The Chairman of the Apostrophe Protection Society, John Richards, receives many enquiries by email to email@example.com regarding the correct use of the apostrophe in the English language. Below are some of the Frequently Asked Questions he has answered:
Can an inanimate object own something?
When considering the use of an apostrophe, possession involves of and for. Consider a notice outside a golf club: Captain’s parking space. The captain doesn’t own the space; it is a parking space for the captain.
In the case of this car’s colour is too bright the car doesn’t own the colour; it is the colour of the car.
Another example is men’s clothing or men’s wear. It is clothing for men.
Where should the apostrophe go if a word ends in an ‘s’ ?
The ending of the word is irrelevant. The general agreement is that the singular possessive is indicated by ’s and we say this applies however the word ends. Thus it should be James’s book, not James’ book, which is a plural possessive.
What if there are several people called James who share the book? The plural of James is Jameses and plural possession is denoted by s’ so it should be this is the Jameses’ book.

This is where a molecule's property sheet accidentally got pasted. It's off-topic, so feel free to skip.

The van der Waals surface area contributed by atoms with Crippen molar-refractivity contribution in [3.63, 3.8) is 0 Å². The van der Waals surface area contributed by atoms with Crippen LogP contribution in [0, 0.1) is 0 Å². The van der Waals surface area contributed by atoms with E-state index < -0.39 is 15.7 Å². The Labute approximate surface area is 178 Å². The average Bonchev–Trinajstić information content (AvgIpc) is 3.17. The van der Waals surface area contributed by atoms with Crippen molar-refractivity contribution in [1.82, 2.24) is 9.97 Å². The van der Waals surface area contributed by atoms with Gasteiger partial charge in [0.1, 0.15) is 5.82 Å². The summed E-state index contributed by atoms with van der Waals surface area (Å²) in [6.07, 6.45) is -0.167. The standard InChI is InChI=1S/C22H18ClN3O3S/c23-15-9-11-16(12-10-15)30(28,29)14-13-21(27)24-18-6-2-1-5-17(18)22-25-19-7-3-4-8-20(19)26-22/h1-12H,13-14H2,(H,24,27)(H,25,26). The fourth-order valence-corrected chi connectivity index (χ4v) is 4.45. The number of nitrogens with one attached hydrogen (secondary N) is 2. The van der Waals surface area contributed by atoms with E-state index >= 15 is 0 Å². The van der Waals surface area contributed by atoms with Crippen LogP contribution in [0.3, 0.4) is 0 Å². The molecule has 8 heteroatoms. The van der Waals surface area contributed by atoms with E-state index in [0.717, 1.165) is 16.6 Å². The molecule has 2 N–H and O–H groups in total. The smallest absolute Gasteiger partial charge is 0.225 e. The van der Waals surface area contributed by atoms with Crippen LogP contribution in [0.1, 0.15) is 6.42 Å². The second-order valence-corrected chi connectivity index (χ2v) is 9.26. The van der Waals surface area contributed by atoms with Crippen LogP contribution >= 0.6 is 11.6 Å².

Should apostrophes be used after numbers or single letters?
Many people write I had four A’s in my exam or mind your p’s and q’s. We would say that the apostrophe is meaningless in these cases. I had four As and I will mind my ps and qs is perfectly clear and could hardly be misunderstood and no apostrophes have been misused.
If something is owned by, or relates to, two people where does the apostrophe go?
It generally goes on the second name as in John and Mary’s wedding or Bill and Sonia’s house. It would go on both only if it were not common to them, as in John’s and Mary’s houses were well designed.